Beasley’s mother acknowledges in the suit that Malone assumed “the status of a father figure with Beasley and a brother to her.” During this time she met Bell, who initially represented her on a suspended license legal case and began plying her with money, the suit alleges.

Beasley was a handful to mentor. He attended six high schools in five states and had academic, maturity and behavior issues. He eventually made it through, however, and signed with Kansas State. One of the Wildcats assistant coaches then was Dalonte Hill, who, like Beasley, had once played for Malone and also counted him as a father figure.

The choice of Kansas State was perfect for Beasley. The small-town environment of Manhattan, Kan., kept many temptations away. Beasley's mother and her other children also moved there. Her moving costs and rent were paid for, the suit reads, by an unnamed financial planner – and later Bell.

Beasley thrived under the coaching of Frank Martin during the 2007-08 season, where, at least offensively, he was given great freedom – his 577 shots attempted were the most in the Big 12 that season.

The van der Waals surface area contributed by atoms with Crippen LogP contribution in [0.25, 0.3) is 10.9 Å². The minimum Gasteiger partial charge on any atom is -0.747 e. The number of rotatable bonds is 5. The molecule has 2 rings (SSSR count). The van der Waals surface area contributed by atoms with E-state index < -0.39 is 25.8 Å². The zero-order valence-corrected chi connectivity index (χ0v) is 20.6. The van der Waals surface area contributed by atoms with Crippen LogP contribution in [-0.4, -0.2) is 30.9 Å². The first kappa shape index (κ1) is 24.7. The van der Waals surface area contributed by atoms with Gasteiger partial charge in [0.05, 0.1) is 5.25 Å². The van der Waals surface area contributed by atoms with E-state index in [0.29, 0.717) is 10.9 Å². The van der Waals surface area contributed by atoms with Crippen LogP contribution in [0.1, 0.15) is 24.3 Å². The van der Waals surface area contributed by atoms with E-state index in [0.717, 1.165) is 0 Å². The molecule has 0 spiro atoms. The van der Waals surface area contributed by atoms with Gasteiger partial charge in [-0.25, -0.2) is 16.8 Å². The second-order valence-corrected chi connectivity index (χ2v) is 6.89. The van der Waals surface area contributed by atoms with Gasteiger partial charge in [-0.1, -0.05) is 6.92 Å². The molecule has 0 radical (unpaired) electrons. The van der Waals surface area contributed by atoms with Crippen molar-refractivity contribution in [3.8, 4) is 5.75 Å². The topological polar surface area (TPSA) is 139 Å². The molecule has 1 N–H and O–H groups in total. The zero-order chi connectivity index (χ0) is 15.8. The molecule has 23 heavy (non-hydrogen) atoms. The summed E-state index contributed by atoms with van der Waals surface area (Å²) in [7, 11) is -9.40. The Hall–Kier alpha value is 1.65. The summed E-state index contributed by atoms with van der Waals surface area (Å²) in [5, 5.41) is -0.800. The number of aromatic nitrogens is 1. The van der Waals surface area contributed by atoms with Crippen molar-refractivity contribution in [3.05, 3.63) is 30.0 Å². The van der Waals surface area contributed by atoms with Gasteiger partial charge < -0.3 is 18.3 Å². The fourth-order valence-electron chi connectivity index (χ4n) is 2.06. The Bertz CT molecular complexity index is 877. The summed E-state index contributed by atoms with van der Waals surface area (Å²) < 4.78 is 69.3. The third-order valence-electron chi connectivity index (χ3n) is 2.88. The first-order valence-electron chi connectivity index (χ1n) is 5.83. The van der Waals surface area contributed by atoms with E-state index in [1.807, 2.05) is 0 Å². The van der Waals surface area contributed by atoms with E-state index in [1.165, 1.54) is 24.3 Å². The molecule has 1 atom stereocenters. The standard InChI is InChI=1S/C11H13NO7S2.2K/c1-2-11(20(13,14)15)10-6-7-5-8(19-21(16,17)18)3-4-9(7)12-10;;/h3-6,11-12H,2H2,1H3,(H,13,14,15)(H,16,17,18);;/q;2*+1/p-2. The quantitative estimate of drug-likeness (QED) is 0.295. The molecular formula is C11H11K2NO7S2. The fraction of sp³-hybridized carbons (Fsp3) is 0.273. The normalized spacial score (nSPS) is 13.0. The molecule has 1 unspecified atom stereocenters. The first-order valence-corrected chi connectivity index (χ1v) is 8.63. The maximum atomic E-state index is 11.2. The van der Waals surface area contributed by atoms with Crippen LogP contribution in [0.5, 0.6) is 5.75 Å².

He wound up averaging 26.2 points and 12.4 rebounds, and was seen by the NBA as a player who had turned the corner. After his freshman season, he was selected second overall in the NBA draft. Bell became his agent.

Beasley's career has been up and down since then. There was an incident during the NBA's rookie seminar that led to a $50,000 fine. After his rookie season, he checked into a Texas rehab facility. The Heat traded him to Minnesota in the summer of 2010 to clear cap space for the signing of LeBron James(notes) and Chris Bosh(notes).

Beasley averaged 19.2 points last season; no one doubts his ability. He wound up firing Bell just before signing a deal with adidas. Bell sued him in January for lost agent fees, a move Bell may live to regret if the allegations in the inevitable countersuit prove true.

All in all it’s a wild, yet common tale.

Agents routinely donate money to AAU programs, which are often set up as non-profits, in order to get an early foothold and future talent. College coaches often use professional sports agents to assist in the recruiting process.

[Related: NBA rookies could get new pay scale in labor agreement]

What’s often lost, however, is the role of guys such as Malone and, to a lesser extent, Bell. Michael Beasley needed someone to guide him through the process of young playground star to NBA multimillionaire.

Like it or not, these were the guys available.